Will Drinking Tea Solve Our Sugary Problems? Commercial Tea Preparations Contain Effective "Carb Blocker"

Tea: An anti-oxidant carb-blocker with class - The Britons do it right - the always have a cup of tea with their scones.
As a (hopefully) regular SuppVersity reader you will know that I don't buy into either the fructose or the sucrose theory of everything (diabetes, cancer, obesity, stupidity, etc.). This does not mean that I wouldn't understand that the average Westerner would largely benefit from a reduction in carbohydrate intake. A reduction that - and this is what a recent paper in the peer-reviewed journal Advances in Preventive Medicine can tell us could be achieved by something as simple as drinking more tea (Oboh. 2014).

Commercial teas turn out to be carb-blockers

In said paper Ganiyu Oboh and his colleagues from the Federal University of Technology and the Obafemi Awolowo University in Nigeria report that:
"The antidiabetic property of the teas could be attributed to their inhibitory effect on carbohydrate hydrolyzing enzymes implicated in diabetes and their antioxidant activities." (Oboh. 2014)
And despite the fact that this still is a hypothesis, the results of their  would provide us with another mechanism to explain the previously reported beneficial effects of regular consumption of tea (in general!) on type II diabetes risk.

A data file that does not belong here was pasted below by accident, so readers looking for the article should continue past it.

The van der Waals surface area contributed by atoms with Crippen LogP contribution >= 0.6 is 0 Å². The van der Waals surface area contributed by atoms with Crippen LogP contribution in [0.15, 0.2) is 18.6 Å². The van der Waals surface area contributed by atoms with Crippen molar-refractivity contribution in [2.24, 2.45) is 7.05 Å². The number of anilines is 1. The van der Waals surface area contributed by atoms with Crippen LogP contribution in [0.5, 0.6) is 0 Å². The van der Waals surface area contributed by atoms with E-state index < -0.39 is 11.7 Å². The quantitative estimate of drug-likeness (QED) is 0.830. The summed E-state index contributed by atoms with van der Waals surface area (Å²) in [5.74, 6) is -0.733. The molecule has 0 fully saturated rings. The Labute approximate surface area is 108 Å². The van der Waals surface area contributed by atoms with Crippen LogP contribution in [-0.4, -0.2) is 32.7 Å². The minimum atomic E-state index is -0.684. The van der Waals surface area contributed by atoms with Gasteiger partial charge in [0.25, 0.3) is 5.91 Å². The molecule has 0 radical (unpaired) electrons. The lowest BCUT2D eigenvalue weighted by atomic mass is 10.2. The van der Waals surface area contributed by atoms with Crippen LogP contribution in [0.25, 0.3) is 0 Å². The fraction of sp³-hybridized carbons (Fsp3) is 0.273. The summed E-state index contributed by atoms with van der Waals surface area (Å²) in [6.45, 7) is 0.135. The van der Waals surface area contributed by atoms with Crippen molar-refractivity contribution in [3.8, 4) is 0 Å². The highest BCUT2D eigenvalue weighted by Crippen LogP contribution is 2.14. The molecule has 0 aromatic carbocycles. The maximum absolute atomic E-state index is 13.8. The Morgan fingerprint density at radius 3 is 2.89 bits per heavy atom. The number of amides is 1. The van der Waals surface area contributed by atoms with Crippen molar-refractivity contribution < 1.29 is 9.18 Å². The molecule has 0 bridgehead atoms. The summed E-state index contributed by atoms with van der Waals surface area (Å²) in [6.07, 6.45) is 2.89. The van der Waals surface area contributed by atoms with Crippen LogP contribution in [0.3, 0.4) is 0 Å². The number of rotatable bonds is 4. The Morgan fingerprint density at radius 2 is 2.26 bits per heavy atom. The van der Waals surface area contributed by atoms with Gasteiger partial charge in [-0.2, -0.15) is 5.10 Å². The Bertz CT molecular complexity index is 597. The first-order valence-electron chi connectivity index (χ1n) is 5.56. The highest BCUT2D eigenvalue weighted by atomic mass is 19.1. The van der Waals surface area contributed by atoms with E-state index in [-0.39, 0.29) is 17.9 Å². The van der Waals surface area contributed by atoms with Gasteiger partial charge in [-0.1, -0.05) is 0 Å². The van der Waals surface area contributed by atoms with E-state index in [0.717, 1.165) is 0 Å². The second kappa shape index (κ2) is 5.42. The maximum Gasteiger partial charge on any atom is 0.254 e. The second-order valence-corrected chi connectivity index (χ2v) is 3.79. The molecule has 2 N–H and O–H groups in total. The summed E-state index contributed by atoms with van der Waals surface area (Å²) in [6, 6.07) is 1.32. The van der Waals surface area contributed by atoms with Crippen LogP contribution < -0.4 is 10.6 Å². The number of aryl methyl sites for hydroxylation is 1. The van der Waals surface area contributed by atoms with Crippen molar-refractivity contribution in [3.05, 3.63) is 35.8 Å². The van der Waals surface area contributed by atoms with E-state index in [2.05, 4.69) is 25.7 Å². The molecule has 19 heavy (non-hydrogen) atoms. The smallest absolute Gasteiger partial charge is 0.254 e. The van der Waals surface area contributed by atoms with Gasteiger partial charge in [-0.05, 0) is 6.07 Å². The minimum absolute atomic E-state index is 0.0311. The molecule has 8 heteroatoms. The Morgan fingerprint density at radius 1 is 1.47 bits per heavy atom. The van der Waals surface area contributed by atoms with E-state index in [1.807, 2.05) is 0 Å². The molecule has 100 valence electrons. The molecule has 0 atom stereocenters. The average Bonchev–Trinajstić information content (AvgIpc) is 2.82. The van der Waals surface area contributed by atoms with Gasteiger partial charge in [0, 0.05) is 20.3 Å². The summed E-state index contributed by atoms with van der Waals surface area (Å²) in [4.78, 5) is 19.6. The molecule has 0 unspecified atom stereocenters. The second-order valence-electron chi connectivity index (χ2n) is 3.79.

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The fact that the researches didn't just use any extracts, but bought their samples, 4 different commercial samples of bagged tea leaves of three brands, i.e.
  • one green tea (GT), 
  • two black teas (BT1 and BT2), and
  • one formulated herbal preparation for diabetes (ADT) 
right from regular supermarkets in Akure metropolis, makes the results only more relevant. Ok, one of the teas certainly sticks out, the "anti-diabetes tea" (ADT) was composed of white tea (63.4%), Radix puerariae (8%), Radix ophiopogonis(6.2%), hawthorn berry (10%), Chinese yam (6.2%), and fragrant Solomon seal rhizome (6.2%) and certainly sounds as if someone had opened the caps of one of the myriad currently available "insulin sensitizers" or "fat burners" into one of those tiny teabags - unfair? We'll see.

More than just antioxidants!?

If you take a closer look at the ADT formula (no, that's not "ATD" the anti-aromatase inhibitor with anti-libido and anti-androgen side effects | learn more), even a "non-noob" who has long lost all faith in the grandiose promises of the supplement industry would say: "Hey that could work!" Why? Well...
  • Figure 1: 2,2-Azizobis (3-ethylbenzo- thiazoline∼6-sulfonate; ABTS) scaven- ging ability and ferric reducing property of the teas (Oboh. 2014)
    White tea has already been shown to reduce most of the diabetes associated abnormalities in a steptozotocin-induced diabetes model of rats (Islam. 2011).
  • Radix puerariae which is also known as "Kudzu root" contains puearin, which is a scientifically proven antioxidant that helps with diabetes and cariovascular disease (Wong. 2011).
  • Radix ophiopogonis is another anti-oxidant TCM staple with proven anti-diabetic effects (Chan. 2008)
  • Hawthorn, Chinese Yam and Solomon seal rhizome are likewise potent antioxidants, although direct anti-diabetic effects are not well-established they may help sooth the symptoms / consequences of high blood sugar (specifically heart disease; Walker. 2006; Chang. 2004; Khan. 2010)